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"new growth"; lack of responsiveness to normal growth controls
define benign neoplasm
remains localized, amenable to surgical removal and patient survival
define malignant neoplasm
"cancer"; potential to invade and destroy adjacent normal tissue and spread to distant anatomic sites (metastisis). may cause death.
transformed or neoplastic cells; determines biologic behavior of the particular neoplasm
supporting tissue of the tumor: non-neoplastic blood vessels and CT
what suffix is used for benign tumors?
"-oma", ex. Chondroma: benign tumor of cartilaginous origin.
what suffix is used for malignant mesenchymal neoplasms?
"-sarcoma"; ex. Osteosarcoma: malignancy of osseous tissue.
what suffix is used for malignancies of epithelial origin?
"carcinoma"; ex. Squamous cell carcinoma or adenocarcinoma (malignancy of glandular epithelial origin)
What are two exceptions to the malignancy suffix rule?
Lymphoma and Melanoma (both are malignant instead of benign)
degree parenchmyal tissue of a neoplasm resembles the parent tissue, functionally and morphologically
malignancies composed of poorly differentiated cells are described as being this.
What is anaplastic---correct for $200!!
altered growth pattern that may become cancerous eventually
what is the most severe form of dysplasia?
carcinoma-in-situ. contains microscopic features of cancer but the atypical cells have not invaded the host yet
describe the growth rates for benign and malignant neoplasms
- benign: grow slowly
- malignant: most grow rapidly
most benign tumors have this band of fibrous connective tissue on the periphery
what is a "capsule"
what are 2 common exceptions to benign tumors with capsules?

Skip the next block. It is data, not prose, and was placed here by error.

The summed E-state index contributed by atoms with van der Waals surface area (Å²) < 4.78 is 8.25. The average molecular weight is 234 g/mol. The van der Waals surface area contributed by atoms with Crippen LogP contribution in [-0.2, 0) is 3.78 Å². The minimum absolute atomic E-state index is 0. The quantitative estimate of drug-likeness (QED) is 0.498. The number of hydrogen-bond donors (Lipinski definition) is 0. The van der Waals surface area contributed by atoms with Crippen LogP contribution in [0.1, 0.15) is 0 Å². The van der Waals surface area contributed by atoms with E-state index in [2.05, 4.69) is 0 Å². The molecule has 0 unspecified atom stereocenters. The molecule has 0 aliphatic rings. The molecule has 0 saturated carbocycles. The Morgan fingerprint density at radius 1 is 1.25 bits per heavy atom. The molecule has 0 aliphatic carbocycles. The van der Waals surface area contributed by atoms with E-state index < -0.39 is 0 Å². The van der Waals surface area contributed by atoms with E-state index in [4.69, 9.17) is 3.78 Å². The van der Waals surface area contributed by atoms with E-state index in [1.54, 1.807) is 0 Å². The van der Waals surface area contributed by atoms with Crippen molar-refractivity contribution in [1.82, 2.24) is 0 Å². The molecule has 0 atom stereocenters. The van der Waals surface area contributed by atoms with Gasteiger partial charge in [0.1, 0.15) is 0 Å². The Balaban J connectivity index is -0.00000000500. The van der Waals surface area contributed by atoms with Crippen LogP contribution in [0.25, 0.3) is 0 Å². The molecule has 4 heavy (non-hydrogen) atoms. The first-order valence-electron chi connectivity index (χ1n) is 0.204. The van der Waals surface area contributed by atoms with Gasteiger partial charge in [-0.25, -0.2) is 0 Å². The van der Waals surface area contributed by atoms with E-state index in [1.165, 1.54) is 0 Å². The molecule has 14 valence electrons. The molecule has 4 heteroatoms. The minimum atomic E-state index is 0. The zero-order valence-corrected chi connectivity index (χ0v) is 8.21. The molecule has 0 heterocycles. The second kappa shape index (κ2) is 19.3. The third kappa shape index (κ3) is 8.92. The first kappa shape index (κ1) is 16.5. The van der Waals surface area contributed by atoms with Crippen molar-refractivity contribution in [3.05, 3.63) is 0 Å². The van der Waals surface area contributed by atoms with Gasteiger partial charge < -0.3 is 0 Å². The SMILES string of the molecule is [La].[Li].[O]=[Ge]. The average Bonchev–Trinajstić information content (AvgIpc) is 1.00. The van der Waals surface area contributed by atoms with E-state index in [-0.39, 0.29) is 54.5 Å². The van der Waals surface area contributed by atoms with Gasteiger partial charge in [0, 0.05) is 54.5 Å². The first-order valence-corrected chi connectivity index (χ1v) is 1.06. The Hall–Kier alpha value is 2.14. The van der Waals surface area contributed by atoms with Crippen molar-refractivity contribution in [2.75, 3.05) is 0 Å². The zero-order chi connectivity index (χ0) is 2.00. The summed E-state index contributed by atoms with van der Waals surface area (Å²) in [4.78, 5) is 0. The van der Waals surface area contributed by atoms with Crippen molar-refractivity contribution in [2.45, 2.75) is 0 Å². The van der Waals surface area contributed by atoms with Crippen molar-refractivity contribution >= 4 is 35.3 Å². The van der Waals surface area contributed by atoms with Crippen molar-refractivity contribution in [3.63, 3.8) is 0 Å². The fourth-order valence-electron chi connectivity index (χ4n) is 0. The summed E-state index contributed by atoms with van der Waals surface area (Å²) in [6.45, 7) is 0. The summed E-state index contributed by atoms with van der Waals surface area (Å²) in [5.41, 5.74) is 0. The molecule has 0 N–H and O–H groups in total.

hemangioma and neurofibroma
process of portions of a malignancy breaking free and traveling to distant sites to form new tumor masses
what two malignancies readily metastasize?
osteosarcoma and melanoma
what malignancy rarely metastasizes?
basal cell carcinoma
what percent of newly diagnosed patients with solid tumors will present with metastases?
how are anaplasia and metastasis related?
greater anaplasia = greater tendency to metastasize
what are 3 ways in which malignancies spread?
- 1. seeding within body cavities
- 2. lymphatic spread
- 3. hematogenous spread (by blood)
which method of metastasis is favored by sarcomas?
what are the two most frequent sites for metastatic deposits via hematogenous spread and why?
lung and liver. the lungs act to filter the blood above the diaphram while the liver filters blood below the diaphram
what are the 3 categories for genetically influenced cancers?
- 1. inherited cancer syndromes (autosomal dominant like retinoblastoma)
- 2. familial cancers (breast, ovarian, colon)
- 3. defective DNA repair syndromes (xeroderma pigmentosum)